Hydrogen is a colourless and odourless gas; it is the most abundant element in nature, however, it is not found in its pure state: it has to be produced.
The fact that hydrogen is a fuel that has to be produced and not a resource is an advantage; its local production and distribution provides security in energy supply and sustainable development.
Traditionally, the most widespread method for large scale hydrogen production in the industry has been the chemical process of hydrocarbons reforming but nowadays other methods as water electrolysis or renewable fuel reforming (biogas, bioethanol, etc.) are being optimized and implemented in the industry depending on the final user and the application requirements.
It can be used as a high value-added reagent in a number of different chemical industries, as a sustainable alternative to the current fossil fuels in transport or as a storage solution for renewable energies. Obtaining hydrogen from renewable resources classifies it as a renewable resource.
Hydrogen is a combustible gas; it can burn, in the presence of oxygen, leading to thermal energy, with water as the only residue.
It is, therefore, a clean fuel, that does not emit CO2 when used.
One of the main pillars of the Hydrogen Economy is the widespread use of this gas as an alternative fuel for road transport.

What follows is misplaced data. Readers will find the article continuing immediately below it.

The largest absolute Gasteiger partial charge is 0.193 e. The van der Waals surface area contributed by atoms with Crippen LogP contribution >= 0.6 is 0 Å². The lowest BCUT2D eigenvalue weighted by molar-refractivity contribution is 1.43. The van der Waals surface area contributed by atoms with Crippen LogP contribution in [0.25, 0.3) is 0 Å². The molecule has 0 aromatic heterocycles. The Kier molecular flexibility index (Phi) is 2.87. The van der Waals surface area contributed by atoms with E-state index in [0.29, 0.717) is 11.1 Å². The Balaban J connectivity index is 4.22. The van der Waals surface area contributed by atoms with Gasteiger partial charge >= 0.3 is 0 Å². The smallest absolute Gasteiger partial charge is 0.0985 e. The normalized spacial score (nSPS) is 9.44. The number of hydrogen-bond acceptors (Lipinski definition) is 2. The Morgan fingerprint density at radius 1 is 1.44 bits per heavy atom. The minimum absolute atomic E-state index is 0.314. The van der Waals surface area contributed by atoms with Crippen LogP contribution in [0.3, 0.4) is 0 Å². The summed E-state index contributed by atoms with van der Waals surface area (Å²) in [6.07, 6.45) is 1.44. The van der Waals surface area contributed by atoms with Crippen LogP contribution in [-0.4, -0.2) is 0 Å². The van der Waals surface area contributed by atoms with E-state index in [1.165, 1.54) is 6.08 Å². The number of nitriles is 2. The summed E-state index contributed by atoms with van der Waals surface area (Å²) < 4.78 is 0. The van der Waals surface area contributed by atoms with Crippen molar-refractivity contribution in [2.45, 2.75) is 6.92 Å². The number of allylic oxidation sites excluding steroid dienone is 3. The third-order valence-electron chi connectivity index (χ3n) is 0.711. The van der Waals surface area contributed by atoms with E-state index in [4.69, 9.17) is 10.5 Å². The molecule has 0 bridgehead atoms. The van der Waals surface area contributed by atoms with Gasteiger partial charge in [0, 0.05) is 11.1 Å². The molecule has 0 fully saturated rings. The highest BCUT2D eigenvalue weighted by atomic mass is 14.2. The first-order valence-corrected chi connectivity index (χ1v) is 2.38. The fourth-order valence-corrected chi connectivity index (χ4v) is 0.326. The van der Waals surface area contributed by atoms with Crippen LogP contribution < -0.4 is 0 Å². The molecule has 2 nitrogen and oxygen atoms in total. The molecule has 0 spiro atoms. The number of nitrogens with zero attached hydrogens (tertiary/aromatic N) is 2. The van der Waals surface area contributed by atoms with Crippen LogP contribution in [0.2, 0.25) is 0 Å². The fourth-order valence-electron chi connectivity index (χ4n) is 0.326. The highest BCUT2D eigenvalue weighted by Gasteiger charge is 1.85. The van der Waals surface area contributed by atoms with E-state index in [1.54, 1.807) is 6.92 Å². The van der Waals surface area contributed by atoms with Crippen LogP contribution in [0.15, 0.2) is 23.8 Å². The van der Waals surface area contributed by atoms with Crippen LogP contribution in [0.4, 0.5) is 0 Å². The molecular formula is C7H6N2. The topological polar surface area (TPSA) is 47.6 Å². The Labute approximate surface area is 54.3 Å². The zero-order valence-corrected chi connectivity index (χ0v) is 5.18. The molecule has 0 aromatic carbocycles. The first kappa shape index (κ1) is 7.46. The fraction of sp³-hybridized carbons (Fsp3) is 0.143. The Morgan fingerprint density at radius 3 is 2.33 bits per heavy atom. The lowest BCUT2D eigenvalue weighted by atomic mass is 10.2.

Different countries have already developed a positioning strategy in the case of hydrogen as an alternative fuel; prominent among them, the American strategy and the H2Mobility initiatives in Europe.
The use of hydrogen from renewable sources, by means of a methanation process, to produce a clean, sustainable and local “natural gas” (methane) gives rise to the “Power to Gas” (P2G) initiatives.
Energy generation from hydrogen
Fuel cells are electrochemical devices that produce electricity, heat and water from a hydrogen-rich fuel stream.
The reaction is clean and highly efficient, making it ideal for different applications: from small autonomous electricity generation systems to large plants that supply the electricity grid or cogeneration systems.
Similarly, there are specially developed engines and turbines that consume hydrogen to produce electrical and thermal energy.
Fuel cell technologies
There are various types of fuel cell technologies. Broadly speaking, the purer the hydrogen consumed, the more efficient the fuel cell will be in generating electricity (~60 %), the higher the system’s operating temperature (up to 800 ºC) the greater its overall efficiency, making it suitable for polygeneration.